Franken, Klobuchar won't OK Jeff Sessions – but does it matter?

Cabinet nominations usually get approved without much fuss.

Al Franken and Amy Klobuchar aren't really feeling Jeff Sessions as attorney general.

Minnesota's two U.S. senators said publicly Friday they will vote "No" when it comes time to decide whether Sessions should become the nation's top law enforcement officer. Sessions, a longtime Republican senator from Alabama, is Donald Trump's nominee for the role of U.S. attorney general.

Franken and Klobuchar both got a chance to question Sessions during hearings this week. And apparently any concerns they had weren't alleviated.

"I just don't feel comfortable that he would protect all Americans' rights,' Franken said on Morning Joe Friday. In a statement, Franken specifically mentioned the LGBTQ community, minorities, immigrants, and women as groups he's worried about. (Here's Franken's full interview on the show, if you're interested.)

Klobuchar also revealed Friday she would vote "No," and in a statement to the Star Tribune noted Sessions voted against the reuathorization of the Violence Against Women Act in 2013, despite bipartisan support.

Other Democratic leaders – including Sens. Corey Booker, Chuck Schumer, and Richard Blumenthal – also came out against Sessions this week, Huffington Post reported.

Sessions still has a good chance to be confirmed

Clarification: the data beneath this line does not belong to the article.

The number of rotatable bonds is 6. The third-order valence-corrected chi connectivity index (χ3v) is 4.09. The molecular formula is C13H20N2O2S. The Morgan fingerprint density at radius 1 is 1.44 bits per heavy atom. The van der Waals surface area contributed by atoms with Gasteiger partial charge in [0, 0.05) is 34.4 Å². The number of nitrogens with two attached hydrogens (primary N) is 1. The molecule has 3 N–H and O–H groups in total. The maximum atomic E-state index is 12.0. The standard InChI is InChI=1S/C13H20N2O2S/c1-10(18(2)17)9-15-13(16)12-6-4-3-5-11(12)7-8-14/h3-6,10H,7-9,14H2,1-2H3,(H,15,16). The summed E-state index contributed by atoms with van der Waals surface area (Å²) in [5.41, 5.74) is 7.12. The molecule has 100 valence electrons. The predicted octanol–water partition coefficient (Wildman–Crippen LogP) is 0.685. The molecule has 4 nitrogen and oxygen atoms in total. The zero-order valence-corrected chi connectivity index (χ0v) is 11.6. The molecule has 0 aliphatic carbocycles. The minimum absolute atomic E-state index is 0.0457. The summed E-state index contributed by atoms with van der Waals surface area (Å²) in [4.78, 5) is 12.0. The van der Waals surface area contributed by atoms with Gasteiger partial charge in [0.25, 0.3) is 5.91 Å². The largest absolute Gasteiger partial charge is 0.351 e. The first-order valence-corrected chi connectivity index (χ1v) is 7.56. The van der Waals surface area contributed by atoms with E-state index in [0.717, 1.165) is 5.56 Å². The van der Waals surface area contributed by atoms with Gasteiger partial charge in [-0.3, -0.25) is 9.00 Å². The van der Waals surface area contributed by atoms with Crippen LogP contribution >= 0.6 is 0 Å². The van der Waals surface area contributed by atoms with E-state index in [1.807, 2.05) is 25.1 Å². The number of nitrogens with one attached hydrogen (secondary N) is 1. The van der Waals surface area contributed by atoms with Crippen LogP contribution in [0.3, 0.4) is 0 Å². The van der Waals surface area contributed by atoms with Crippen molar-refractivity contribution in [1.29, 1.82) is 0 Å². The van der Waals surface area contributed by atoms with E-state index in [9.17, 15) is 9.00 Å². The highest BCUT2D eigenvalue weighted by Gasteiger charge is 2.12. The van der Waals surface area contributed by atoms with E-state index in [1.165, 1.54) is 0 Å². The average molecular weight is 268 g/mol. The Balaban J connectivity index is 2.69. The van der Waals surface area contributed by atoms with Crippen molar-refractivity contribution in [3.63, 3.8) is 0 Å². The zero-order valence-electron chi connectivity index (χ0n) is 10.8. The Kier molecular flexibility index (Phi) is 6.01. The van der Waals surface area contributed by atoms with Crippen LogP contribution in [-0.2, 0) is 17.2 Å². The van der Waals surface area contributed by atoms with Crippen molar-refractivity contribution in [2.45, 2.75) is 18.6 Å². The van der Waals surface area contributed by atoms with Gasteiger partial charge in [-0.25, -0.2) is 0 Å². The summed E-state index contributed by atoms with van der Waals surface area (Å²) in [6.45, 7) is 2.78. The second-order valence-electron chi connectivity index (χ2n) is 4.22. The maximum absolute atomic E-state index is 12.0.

On the surface, it's not surprising to see two Democratic senators choosing to go against a Republican president's proposal.

But cabinet nominations, historically, have gotten approved with ease.

As FiveThirtyEight writes, there have been 109 cabinet appointments from 1977 through 2013 (that's Jimmy Carter through Barack Obama, the six most recent presidents).

Of those, the Senate has confirmed all but six. And of those 103 confirmed nominees, 93 of them were approved unanimously or without serious opposition.

So it's rare for nominees to not get the job. In fact, only nine times in history has the Senate outright rejected a nominee, federal records show. It's more common for a nominee to withdraw if they see a long, messy confirmation fight ahead of them. And it's usually because they have some serious baggage, NBC News explains.

In addition, Republicans control the U.S. Senate with 52 seats – and only a simple majority (that's more than half; so in this case 51 "Yeas") is needed to approve a cabinet nomination, Ballotpedia says. says the Senate will probably hold a confirmation vote for Sessions shortly after Trump's Jan. 20 inauguration.

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